A Critical Review of Radical Pathways: Understanding Muslim Radicalization in Indonesia

2909 Words Feb 1st, 2014 12 Pages
Vivek Thakkar
Professor Nancy Florida
ASIAN 464 – Islam in SE Asia
4 April 2013

A Critical Review of Radical Pathways: Understanding Muslim Radicalization in Indonesia

Abstract
As the Associate Professor and Head of the Centre of Excellence for National Security at the S. Rajaratnam School of International Studies in Singapore, Kumar Ramakrishna has been a frequent speaker on counterterrorism for local and international audiences as well as a regular media commentator on the issue. In Radical Pathways, Ramakrishna applies his research in exploration of why certain Indonesian Muslims turn to violent jihad. Specifically, he explores the Bali night club bombings of 2002 executed by Jamaah Islamiyah (JI), a segment of the Darul
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Ramakrishna may not have wanted to focus on any particular primary source that would deter from his purpose.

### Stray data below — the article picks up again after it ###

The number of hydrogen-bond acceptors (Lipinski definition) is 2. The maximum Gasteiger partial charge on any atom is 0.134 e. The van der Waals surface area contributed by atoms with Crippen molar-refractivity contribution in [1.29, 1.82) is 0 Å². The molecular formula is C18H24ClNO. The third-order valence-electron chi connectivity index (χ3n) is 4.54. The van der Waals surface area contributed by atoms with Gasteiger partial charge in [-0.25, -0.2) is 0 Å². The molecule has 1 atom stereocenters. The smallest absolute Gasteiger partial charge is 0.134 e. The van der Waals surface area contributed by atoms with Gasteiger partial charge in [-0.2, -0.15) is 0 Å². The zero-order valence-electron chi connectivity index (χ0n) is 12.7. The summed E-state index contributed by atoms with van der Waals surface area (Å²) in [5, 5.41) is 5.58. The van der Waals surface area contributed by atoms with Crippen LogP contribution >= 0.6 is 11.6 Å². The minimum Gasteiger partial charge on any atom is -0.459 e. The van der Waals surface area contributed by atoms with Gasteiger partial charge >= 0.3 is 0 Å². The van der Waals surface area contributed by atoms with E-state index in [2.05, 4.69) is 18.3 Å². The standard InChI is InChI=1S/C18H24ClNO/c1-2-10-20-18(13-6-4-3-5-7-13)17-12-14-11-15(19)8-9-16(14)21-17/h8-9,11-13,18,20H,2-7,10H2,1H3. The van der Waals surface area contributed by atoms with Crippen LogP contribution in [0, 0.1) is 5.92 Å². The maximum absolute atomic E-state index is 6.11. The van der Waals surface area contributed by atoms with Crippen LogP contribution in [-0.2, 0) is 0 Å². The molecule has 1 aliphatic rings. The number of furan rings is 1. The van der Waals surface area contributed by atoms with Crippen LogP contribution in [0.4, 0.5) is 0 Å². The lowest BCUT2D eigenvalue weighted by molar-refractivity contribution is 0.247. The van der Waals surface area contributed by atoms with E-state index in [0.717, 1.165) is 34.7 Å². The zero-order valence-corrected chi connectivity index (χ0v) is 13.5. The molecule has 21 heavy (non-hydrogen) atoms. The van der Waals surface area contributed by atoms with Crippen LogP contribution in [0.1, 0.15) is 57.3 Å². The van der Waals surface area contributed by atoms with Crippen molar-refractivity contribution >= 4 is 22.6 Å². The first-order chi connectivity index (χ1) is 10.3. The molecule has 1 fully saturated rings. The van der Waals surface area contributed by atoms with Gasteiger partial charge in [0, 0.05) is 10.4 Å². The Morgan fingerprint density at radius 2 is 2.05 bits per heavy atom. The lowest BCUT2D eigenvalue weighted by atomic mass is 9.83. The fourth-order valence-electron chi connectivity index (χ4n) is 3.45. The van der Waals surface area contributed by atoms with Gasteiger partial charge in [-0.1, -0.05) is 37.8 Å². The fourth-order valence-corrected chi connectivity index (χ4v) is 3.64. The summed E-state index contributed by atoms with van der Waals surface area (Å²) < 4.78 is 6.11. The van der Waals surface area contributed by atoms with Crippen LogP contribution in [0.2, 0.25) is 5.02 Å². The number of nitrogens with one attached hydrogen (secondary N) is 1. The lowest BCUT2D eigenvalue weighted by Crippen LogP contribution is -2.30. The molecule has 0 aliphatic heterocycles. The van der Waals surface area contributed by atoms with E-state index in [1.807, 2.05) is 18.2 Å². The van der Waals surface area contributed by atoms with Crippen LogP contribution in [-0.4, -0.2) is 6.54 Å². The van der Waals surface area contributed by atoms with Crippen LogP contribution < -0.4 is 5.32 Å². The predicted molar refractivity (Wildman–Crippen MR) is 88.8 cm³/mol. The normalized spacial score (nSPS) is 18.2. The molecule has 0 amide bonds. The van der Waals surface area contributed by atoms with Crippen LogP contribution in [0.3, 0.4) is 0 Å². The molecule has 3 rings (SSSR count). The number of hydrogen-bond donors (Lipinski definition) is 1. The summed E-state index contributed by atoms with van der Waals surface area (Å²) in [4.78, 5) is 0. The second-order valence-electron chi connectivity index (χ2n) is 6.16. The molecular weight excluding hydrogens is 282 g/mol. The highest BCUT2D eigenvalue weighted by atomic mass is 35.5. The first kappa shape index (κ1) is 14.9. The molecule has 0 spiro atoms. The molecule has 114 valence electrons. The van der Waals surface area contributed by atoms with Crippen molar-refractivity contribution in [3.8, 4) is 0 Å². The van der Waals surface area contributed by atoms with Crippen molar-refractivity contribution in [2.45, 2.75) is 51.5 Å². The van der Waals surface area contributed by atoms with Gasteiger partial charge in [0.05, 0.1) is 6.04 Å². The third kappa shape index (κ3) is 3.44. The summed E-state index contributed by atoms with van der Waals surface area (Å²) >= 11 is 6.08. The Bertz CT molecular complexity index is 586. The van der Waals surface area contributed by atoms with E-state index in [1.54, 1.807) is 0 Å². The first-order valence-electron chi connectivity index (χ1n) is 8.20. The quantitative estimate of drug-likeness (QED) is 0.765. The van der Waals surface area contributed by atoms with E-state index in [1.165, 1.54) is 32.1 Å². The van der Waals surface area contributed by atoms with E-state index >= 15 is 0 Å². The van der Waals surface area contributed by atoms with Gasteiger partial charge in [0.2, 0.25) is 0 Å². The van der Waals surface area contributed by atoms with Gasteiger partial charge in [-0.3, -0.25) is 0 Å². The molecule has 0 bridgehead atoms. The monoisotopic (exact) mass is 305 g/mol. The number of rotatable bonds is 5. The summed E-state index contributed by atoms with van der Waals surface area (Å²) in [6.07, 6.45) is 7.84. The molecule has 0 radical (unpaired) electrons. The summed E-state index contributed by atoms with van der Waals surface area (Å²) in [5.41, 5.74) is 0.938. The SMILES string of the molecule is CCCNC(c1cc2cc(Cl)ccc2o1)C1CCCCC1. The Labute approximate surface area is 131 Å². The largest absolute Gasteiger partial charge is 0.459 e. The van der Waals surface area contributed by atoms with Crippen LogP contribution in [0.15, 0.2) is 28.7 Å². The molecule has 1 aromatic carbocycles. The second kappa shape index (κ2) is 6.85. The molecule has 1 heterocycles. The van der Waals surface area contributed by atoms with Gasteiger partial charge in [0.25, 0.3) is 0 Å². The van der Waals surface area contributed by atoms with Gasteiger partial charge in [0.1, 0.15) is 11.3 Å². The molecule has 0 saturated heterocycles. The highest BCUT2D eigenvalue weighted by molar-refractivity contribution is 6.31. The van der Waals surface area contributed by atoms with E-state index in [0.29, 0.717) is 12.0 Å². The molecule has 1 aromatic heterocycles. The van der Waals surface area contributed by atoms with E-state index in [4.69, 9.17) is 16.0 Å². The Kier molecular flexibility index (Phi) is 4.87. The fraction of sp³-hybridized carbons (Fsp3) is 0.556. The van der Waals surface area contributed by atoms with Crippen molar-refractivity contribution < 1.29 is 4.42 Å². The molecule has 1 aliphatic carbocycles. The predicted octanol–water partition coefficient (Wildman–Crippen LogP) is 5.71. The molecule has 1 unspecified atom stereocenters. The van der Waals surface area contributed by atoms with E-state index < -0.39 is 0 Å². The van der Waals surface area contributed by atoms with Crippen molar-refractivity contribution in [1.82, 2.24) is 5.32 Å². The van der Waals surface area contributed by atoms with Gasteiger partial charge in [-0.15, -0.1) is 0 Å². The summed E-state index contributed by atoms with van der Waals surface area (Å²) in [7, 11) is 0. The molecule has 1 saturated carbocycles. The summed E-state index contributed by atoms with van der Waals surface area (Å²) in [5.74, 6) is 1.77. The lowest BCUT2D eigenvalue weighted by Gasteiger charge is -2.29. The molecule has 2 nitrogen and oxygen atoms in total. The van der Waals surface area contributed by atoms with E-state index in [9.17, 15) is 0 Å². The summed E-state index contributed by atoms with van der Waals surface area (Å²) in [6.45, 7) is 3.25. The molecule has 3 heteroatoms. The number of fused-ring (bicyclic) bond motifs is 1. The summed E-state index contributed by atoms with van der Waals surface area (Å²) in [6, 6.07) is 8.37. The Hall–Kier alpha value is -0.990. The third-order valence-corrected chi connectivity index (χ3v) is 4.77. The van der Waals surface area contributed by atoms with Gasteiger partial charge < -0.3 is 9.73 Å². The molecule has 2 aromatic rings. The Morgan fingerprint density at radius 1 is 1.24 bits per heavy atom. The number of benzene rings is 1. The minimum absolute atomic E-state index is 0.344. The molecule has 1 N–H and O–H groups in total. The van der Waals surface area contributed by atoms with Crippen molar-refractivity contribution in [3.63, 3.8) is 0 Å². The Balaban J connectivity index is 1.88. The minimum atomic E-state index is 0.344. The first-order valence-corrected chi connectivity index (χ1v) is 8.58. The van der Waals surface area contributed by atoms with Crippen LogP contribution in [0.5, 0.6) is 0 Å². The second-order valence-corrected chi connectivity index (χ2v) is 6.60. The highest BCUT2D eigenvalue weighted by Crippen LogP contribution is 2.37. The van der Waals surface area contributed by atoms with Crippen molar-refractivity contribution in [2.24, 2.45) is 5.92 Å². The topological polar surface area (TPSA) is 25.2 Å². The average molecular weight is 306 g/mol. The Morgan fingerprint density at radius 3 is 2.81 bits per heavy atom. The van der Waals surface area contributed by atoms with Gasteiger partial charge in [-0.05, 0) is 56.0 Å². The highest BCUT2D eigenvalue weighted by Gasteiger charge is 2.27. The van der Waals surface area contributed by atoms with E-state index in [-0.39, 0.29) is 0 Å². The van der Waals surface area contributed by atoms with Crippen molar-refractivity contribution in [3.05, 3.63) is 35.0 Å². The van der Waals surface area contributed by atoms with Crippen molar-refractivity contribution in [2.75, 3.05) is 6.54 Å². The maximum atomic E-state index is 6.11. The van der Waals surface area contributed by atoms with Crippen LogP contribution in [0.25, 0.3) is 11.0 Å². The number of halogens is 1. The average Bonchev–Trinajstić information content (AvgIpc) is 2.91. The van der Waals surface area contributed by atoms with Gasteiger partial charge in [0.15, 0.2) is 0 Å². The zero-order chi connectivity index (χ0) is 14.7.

Ramakrishna goes on to state that secondary sources also come with their issues in terrorism studies; they are sometimes dismissed as “little more than idle speculation” (Ramakrishna 11-15). He maintains the best course of action in his situation is to utilize highly reliable International Crisis Group reports and personal interviews with Muslim scholars and Indonesian analysts as well somewhat less reliable police reports and other various personal accounts. These sources are holistically applied to create a micro-level analysis of terrorist phenomena, which are temporally limited as well as geographically and culturally localized manifestations (Ramakrishna 7-11). Macro-level analyses, he explains, have been conducted by previous scholars and do well in distinguishing various terrorist groups but do not provide terrorist motivations- the work of a terrorism specialist (Ramakrishna 16-17). Considering the author’s reference point as a terrorism specialist, it is vital to note two principle takeaways in the early sections of the book: 1) Ramakrishna maintains that the work of terrorism specialists is both idiosyncratic and necessary which may or may not be completely accurate and 2) He highlight biases that a scholarly audience may have about his work and tries his best to subdue

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